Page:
It’s not always easy to spot the symptoms of hearing loss. Things we expect, like turning the TV volume up or not hearing when their name is called, aren’t necessarily signs of hearing loss—and things we don’t expect often are.
Here are six signs that it’s time to see a hearing specialist:
1. Frequent falling/other signs of poor balance
The ability to balance is deeply connected to how well the inner ear functions. Unexplained vertigo, frequent falling, or clumsiness—especially in someone who’s never been clumsy before—are all potential signs of hearing loss.
Falls can also lead to broken bones and other severe injuries, particularly in seniors, so if you notice these signs you should take your relative to a hearing specialist immediately.
2. Forgetting things
When an elderly relative begins forgetting everyday things most people’s first assumption is dementia, but this isn’t always the case. Hearing loss is also connected to cognitive decline, and this effect can be dramatically lessened by treatment such as a hearing aid.
A hearing specialist can help you either discover the problem and find treatment or at least rule out hearing loss. Either way, it’s a good first step towards better health.
3. Fear of socialization/going out
It’s embarrassing to admit that you can’t hear an ordinary conversation, and frustrating for everyone to make people repeat themselves all the time. Many people would rather cling to their dignity in isolation than risk exposing their issues. Often these issues are also exacerbated by going into loud environments, as their ears become overwhelmed and it’s difficult to distinguish specific sounds.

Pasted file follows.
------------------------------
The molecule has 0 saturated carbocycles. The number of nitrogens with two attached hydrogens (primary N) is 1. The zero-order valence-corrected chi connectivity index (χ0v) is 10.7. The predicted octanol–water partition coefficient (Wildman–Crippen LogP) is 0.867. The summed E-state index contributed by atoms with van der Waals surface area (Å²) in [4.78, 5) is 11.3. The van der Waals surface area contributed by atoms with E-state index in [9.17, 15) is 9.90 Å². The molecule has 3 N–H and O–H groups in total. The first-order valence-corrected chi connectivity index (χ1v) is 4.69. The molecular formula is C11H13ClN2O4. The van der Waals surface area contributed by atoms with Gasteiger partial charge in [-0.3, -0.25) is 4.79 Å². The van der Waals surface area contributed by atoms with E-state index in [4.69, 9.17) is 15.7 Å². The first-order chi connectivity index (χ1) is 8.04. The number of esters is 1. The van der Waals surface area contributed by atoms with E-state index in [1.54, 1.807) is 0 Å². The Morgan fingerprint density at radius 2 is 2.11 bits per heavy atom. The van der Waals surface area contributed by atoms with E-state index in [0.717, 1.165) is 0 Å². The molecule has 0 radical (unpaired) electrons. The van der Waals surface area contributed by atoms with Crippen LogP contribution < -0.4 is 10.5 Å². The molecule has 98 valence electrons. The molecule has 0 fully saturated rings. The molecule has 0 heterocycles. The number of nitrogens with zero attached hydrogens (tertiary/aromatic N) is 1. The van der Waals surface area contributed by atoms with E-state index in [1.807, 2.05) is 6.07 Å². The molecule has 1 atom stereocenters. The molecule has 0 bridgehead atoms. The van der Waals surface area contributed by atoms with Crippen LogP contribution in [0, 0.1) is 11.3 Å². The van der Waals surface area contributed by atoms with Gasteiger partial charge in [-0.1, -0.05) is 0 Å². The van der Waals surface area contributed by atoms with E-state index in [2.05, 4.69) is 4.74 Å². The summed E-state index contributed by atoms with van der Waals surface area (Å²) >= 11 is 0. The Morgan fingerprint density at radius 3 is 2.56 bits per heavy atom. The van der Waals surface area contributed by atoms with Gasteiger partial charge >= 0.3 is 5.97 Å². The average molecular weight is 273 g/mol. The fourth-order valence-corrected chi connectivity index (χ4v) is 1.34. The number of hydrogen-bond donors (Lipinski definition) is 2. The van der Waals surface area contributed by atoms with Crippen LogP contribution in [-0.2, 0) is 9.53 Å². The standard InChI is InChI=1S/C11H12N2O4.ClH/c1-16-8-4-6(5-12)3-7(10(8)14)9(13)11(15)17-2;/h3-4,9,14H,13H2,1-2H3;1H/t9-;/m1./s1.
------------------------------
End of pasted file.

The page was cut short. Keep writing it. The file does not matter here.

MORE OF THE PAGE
Fear of going out may also be related to other symptoms, such as frequent falling, as these can make even getting around the house a dramatic endeavor. If this fear is the main symptom you notice, talk to your relative about it and ask what’s going on. They might reveal something completely different.
4. They seem to have a particular problem hearing women or kids
Hearing loss associated with ageing often begins with specific frequencies at the higher end of the spectrum. Women and children naturally tend to speak in these higher frequencies, which can make them difficult for someone with hearing loss to understand.
This one may be a little harder to spot in a relative as it requires seeing your loved one in various social contexts, but it’s definitely important to watch for.
Most people know that tinnitus is a ringing sensation in the ears, but what they don’t know is that it’s often an early sign of hearing loss. The sensation of tinnitus is actually your brain being hyper aware of the fact that your ears aren’t picking up enough sound.
If your loved one frequently complains about a ringing or humming sensation, it’s time to see an audiologist.
6. Failure to respond to loud noises
This is the most obvious item on the list, but it still needs to be mentioned. Here we also have to note that children can also suffer from hearing loss, and failure to respond to loud noises is often one of the first signs for kids. Hearing is incredibly important to language development, so if you’re concerned about your child’s hearing you should book an appointment with a specialist right away.
Once you’ve identified signs of potential hearing loss there are a few options for treatment. Many specialists require a referral from your primary physician, but you can sometimes book an appointment with a specialist directly if you agree to sign a waiver. This is usually to comply with legal regulations on the healthcare industry.